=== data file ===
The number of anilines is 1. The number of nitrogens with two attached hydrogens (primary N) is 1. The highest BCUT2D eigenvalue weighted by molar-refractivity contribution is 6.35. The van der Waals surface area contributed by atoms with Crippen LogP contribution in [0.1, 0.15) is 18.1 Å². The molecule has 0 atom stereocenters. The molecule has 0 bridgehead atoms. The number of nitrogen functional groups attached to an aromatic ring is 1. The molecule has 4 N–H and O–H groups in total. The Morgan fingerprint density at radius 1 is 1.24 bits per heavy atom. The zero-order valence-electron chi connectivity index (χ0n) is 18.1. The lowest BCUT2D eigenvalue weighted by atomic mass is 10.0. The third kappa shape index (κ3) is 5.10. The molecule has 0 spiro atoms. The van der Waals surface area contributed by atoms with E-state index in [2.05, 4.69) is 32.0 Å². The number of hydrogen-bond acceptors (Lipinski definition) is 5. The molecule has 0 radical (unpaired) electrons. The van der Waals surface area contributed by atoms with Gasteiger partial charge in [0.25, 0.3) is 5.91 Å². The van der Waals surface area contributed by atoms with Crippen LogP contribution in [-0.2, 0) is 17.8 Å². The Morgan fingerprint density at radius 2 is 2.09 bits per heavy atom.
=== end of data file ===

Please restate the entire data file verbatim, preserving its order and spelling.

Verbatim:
The number of anilines is 1. The number of nitrogens with two attached hydrogens (primary N) is 1. The highest BCUT2D eigenvalue weighted by molar-refractivity contribution is 6.35. The van der Waals surface area contributed by atoms with Crippen LogP contribution in [0.1, 0.15) is 18.1 Å². The molecule has 0 atom stereocenters. The molecule has 0 bridgehead atoms. The number of nitrogen functional groups attached to an aromatic ring is 1. The molecule has 4 N–H and O–H groups in total. The Morgan fingerprint density at radius 1 is 1.24 bits per heavy atom. The zero-order valence-electron chi connectivity index (χ0n) is 18.1. The lowest BCUT2D eigenvalue weighted by atomic mass is 10.0. The third kappa shape index (κ3) is 5.10. The molecule has 0 spiro atoms. The van der Waals surface area contributed by atoms with E-state index in [2.05, 4.69) is 32.0 Å². The number of hydrogen-bond acceptors (Lipinski definition) is 5. The molecule has 0 radical (unpaired) electrons. The van der Waals surface area contributed by atoms with Gasteiger partial charge in [0.25, 0.3) is 5.91 Å². The van der Waals surface area contributed by atoms with Crippen LogP contribution in [-0.2, 0) is 17.8 Å². The Morgan fingerprint density at radius 2 is 2.09 bits per heavy atom.